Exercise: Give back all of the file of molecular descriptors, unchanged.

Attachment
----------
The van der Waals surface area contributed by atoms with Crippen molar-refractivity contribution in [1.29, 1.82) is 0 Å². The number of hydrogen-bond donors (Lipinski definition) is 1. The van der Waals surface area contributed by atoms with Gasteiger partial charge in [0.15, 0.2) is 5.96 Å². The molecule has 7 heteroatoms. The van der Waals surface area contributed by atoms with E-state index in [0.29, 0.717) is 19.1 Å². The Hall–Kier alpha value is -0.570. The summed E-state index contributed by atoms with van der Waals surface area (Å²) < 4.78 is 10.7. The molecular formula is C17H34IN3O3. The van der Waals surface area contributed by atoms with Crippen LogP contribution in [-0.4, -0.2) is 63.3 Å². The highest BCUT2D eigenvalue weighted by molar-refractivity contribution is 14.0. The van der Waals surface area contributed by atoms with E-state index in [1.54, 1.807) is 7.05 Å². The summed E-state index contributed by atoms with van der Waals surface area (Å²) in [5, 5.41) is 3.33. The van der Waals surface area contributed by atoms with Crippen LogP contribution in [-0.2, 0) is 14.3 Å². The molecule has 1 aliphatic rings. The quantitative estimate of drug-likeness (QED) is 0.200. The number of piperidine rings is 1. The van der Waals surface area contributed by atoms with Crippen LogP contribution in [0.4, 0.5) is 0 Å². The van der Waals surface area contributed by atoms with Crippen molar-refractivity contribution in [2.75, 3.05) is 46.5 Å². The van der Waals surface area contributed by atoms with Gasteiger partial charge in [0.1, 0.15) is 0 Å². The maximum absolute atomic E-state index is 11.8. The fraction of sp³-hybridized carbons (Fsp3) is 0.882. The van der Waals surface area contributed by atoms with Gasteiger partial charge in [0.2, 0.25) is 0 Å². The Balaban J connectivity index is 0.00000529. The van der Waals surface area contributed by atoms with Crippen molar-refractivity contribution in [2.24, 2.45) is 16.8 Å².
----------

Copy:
The van der Waals surface area contributed by atoms with Crippen molar-refractivity contribution in [1.29, 1.82) is 0 Å². The number of hydrogen-bond donors (Lipinski definition) is 1. The van der Waals surface area contributed by atoms with Gasteiger partial charge in [0.15, 0.2) is 5.96 Å². The molecule has 7 heteroatoms. The van der Waals surface area contributed by atoms with E-state index in [0.29, 0.717) is 19.1 Å². The Hall–Kier alpha value is -0.570. The summed E-state index contributed by atoms with van der Waals surface area (Å²) < 4.78 is 10.7. The molecular formula is C17H34IN3O3. The van der Waals surface area contributed by atoms with Crippen LogP contribution in [-0.4, -0.2) is 63.3 Å². The highest BCUT2D eigenvalue weighted by molar-refractivity contribution is 14.0. The van der Waals surface area contributed by atoms with E-state index in [1.54, 1.807) is 7.05 Å². The summed E-state index contributed by atoms with van der Waals surface area (Å²) in [5, 5.41) is 3.33. The van der Waals surface area contributed by atoms with Crippen LogP contribution in [-0.2, 0) is 14.3 Å². The molecule has 1 aliphatic rings. The quantitative estimate of drug-likeness (QED) is 0.200. The number of piperidine rings is 1. The van der Waals surface area contributed by atoms with Crippen LogP contribution in [0.4, 0.5) is 0 Å². The van der Waals surface area contributed by atoms with Crippen molar-refractivity contribution in [2.75, 3.05) is 46.5 Å². The van der Waals surface area contributed by atoms with Gasteiger partial charge in [0.1, 0.15) is 0 Å². The maximum absolute atomic E-state index is 11.8. The fraction of sp³-hybridized carbons (Fsp3) is 0.882. The van der Waals surface area contributed by atoms with Gasteiger partial charge in [0.2, 0.25) is 0 Å². The Balaban J connectivity index is 0.00000529. The van der Waals surface area contributed by atoms with Crippen molar-refractivity contribution in [2.24, 2.45) is 16.8 Å².